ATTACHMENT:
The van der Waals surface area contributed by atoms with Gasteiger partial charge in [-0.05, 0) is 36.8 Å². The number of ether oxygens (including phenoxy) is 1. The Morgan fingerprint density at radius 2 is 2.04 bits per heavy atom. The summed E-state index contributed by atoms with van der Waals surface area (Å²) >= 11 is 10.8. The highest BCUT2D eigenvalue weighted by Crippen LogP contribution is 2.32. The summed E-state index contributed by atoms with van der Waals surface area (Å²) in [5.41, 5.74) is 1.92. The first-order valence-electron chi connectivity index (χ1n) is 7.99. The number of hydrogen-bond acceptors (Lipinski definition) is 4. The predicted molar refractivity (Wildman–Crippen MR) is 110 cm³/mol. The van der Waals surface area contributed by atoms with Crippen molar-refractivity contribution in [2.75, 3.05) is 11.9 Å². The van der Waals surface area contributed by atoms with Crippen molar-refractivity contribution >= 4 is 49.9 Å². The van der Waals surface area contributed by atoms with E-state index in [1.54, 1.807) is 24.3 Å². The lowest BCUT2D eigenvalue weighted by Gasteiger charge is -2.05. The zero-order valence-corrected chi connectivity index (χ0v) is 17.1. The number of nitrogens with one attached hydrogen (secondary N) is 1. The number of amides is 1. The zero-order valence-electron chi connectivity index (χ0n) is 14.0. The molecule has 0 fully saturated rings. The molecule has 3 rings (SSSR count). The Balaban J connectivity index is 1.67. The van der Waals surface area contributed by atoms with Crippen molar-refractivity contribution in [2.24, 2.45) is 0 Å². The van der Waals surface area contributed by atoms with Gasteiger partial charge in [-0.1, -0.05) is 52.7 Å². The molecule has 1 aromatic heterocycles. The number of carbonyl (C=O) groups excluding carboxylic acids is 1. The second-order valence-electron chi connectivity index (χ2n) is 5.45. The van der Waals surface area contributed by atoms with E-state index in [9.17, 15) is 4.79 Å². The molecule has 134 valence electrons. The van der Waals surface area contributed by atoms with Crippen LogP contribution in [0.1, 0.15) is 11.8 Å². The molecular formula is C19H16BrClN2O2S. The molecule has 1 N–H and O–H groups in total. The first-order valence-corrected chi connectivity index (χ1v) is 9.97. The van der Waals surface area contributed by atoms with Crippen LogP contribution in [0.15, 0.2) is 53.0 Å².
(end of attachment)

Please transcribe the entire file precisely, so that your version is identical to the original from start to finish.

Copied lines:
The van der Waals surface area contributed by atoms with Gasteiger partial charge in [-0.05, 0) is 36.8 Å². The number of ether oxygens (including phenoxy) is 1. The Morgan fingerprint density at radius 2 is 2.04 bits per heavy atom. The summed E-state index contributed by atoms with van der Waals surface area (Å²) >= 11 is 10.8. The highest BCUT2D eigenvalue weighted by Crippen LogP contribution is 2.32. The summed E-state index contributed by atoms with van der Waals surface area (Å²) in [5.41, 5.74) is 1.92. The first-order valence-electron chi connectivity index (χ1n) is 7.99. The number of hydrogen-bond acceptors (Lipinski definition) is 4. The predicted molar refractivity (Wildman–Crippen MR) is 110 cm³/mol. The van der Waals surface area contributed by atoms with Crippen molar-refractivity contribution in [2.75, 3.05) is 11.9 Å². The van der Waals surface area contributed by atoms with Crippen molar-refractivity contribution >= 4 is 49.9 Å². The van der Waals surface area contributed by atoms with E-state index in [1.54, 1.807) is 24.3 Å². The lowest BCUT2D eigenvalue weighted by Gasteiger charge is -2.05. The zero-order valence-corrected chi connectivity index (χ0v) is 17.1. The number of nitrogens with one attached hydrogen (secondary N) is 1. The number of amides is 1. The zero-order valence-electron chi connectivity index (χ0n) is 14.0. The molecule has 0 fully saturated rings. The molecule has 3 rings (SSSR count). The Balaban J connectivity index is 1.67. The van der Waals surface area contributed by atoms with Crippen molar-refractivity contribution in [2.24, 2.45) is 0 Å². The van der Waals surface area contributed by atoms with Gasteiger partial charge in [-0.1, -0.05) is 52.7 Å². The molecule has 1 aromatic heterocycles. The number of carbonyl (C=O) groups excluding carboxylic acids is 1. The second-order valence-electron chi connectivity index (χ2n) is 5.45. The van der Waals surface area contributed by atoms with E-state index in [9.17, 15) is 4.79 Å². The molecule has 134 valence electrons. The van der Waals surface area contributed by atoms with Crippen LogP contribution in [0.1, 0.15) is 11.8 Å². The molecular formula is C19H16BrClN2O2S. The molecule has 1 N–H and O–H groups in total. The first-order valence-corrected chi connectivity index (χ1v) is 9.97. The van der Waals surface area contributed by atoms with Crippen LogP contribution in [0.15, 0.2) is 53.0 Å².